From the transcript:
KEITH OLBERMANN: Well, it is the question of the future of the nation. It's one of those pivotal times in our history. And I don't know that necessarily everybody sees it in those terms because it is, once again, an opportunity not merely for any external threat but for internal threat. Governments exist based on power that is taken from people. It is-- they are necessary. I'm not an anarchist. I believe in government. But there is-- there's no-- no possible interpretation other than to say that this administration and the Republican Party, to some degree the Democratic Party, have taken advantage of fear, of the unprecedented, nearly unprecedented attack that we saw in 2001, to expand their powers on the premise always of security, which is, you know, the famous Franklin, Jefferson warning about that is it's never been more applicable. So it is, yeah, it is emergency circumstances as Walter Cronkite saw it. I mean, here-- objective Uncle Walter, most trusted man in America. When I have an opinion on the most important political issue of the day, I'm gonna sink a president and maybe throw the election to the other guy right now. And he said, well, you know, the chips have to fall in this direction because people are dying and our country is, to some degree, wounded and bleeding. And our country is wounded and bleeding now if we don't know whether or not habeas corpus exists.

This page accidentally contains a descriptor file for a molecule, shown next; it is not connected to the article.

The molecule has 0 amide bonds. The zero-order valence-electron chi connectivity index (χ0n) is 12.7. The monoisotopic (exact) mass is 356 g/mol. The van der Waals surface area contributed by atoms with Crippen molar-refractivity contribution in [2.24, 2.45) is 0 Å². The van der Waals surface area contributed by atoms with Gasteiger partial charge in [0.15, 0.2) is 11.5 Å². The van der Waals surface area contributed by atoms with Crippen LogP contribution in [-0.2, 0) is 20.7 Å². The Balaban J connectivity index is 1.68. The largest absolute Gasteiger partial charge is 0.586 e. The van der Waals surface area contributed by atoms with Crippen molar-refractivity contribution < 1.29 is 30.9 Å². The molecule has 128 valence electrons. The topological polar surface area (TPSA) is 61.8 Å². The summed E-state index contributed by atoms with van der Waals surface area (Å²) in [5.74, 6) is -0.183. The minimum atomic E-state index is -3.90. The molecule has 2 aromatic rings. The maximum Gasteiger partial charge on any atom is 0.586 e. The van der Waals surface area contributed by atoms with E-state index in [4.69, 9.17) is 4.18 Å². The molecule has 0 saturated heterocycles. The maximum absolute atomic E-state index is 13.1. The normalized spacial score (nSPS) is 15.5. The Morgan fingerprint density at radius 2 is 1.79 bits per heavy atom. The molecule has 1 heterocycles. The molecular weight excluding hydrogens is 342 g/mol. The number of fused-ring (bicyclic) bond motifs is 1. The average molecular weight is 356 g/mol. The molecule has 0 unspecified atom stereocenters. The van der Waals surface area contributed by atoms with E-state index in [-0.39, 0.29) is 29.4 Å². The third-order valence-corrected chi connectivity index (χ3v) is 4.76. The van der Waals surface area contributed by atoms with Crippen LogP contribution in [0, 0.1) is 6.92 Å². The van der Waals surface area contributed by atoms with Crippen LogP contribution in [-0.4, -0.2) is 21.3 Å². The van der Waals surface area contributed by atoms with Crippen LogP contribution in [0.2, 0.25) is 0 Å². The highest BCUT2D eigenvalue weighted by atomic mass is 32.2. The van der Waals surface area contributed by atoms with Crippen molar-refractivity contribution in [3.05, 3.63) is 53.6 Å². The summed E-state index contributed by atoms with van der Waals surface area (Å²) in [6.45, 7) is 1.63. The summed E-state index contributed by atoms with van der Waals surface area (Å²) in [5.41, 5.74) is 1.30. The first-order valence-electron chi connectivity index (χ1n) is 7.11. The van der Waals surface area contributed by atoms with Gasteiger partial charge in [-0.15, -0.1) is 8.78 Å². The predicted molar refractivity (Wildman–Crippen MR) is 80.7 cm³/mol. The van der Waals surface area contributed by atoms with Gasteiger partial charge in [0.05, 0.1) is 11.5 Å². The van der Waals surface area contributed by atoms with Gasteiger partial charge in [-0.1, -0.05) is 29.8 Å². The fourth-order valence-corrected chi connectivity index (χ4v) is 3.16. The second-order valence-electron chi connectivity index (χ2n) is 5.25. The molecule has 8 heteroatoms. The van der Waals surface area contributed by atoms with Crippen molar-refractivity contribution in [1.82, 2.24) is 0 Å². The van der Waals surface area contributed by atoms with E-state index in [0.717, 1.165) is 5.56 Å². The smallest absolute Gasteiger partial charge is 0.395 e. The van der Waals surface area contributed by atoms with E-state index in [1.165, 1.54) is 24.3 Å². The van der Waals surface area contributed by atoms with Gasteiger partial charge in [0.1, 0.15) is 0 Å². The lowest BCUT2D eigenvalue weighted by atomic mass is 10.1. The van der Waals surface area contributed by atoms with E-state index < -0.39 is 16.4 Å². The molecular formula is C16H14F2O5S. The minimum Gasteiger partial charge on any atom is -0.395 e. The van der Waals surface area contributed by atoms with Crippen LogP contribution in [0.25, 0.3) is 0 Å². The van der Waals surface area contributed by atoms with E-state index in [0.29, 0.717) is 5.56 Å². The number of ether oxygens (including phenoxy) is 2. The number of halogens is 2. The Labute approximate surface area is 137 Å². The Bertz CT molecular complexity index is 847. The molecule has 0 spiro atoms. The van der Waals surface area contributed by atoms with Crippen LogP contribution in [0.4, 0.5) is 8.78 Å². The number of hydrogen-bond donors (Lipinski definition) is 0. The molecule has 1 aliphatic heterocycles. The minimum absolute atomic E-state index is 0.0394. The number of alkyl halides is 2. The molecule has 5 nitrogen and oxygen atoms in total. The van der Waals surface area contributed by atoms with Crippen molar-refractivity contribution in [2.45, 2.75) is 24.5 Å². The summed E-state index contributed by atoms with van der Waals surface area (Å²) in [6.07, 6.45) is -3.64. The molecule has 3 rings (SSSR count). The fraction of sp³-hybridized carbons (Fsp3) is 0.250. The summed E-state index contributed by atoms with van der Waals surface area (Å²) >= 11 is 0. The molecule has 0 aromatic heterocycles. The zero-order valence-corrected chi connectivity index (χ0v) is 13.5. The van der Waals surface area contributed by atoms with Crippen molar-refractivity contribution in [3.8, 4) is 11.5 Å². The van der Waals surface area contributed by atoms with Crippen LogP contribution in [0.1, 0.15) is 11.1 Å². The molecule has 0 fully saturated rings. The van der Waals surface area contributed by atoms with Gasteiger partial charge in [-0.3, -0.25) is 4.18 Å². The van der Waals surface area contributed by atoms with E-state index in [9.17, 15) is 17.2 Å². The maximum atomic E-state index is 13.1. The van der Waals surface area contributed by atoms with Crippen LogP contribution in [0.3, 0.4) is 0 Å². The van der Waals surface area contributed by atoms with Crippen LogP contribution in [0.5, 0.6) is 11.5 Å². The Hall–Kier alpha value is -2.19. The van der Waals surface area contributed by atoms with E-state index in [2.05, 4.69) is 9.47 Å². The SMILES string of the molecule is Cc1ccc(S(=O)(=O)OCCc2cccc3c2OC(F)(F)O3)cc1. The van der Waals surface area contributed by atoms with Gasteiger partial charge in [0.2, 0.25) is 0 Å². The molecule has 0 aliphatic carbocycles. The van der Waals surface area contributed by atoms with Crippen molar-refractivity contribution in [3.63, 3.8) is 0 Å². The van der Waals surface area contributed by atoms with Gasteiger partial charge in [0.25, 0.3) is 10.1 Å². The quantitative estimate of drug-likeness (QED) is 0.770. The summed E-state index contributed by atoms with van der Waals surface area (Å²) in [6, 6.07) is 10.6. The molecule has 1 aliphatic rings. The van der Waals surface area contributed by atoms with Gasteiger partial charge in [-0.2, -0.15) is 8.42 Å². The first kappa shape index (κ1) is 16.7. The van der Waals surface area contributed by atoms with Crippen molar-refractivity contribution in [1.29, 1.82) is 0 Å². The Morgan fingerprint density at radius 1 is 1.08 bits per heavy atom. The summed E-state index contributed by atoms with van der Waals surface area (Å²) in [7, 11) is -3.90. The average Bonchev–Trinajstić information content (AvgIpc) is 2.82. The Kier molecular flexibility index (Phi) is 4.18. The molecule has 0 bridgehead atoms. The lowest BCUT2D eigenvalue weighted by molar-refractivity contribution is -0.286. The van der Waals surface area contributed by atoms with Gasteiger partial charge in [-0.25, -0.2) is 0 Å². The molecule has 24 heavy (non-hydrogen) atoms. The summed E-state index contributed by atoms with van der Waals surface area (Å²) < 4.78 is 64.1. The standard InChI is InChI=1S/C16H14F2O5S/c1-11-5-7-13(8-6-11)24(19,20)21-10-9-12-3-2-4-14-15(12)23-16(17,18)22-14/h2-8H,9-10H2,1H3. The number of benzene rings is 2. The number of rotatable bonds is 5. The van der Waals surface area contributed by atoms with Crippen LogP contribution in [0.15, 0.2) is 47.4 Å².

BILL MOYERS: Alright, last question. Name the four 20-game winners on the 1971 Baltimore Orioles.
KEITH OLBERMANN: Dave McNally, Mike Cuellar, Pat Dobson, and Jim Palmer....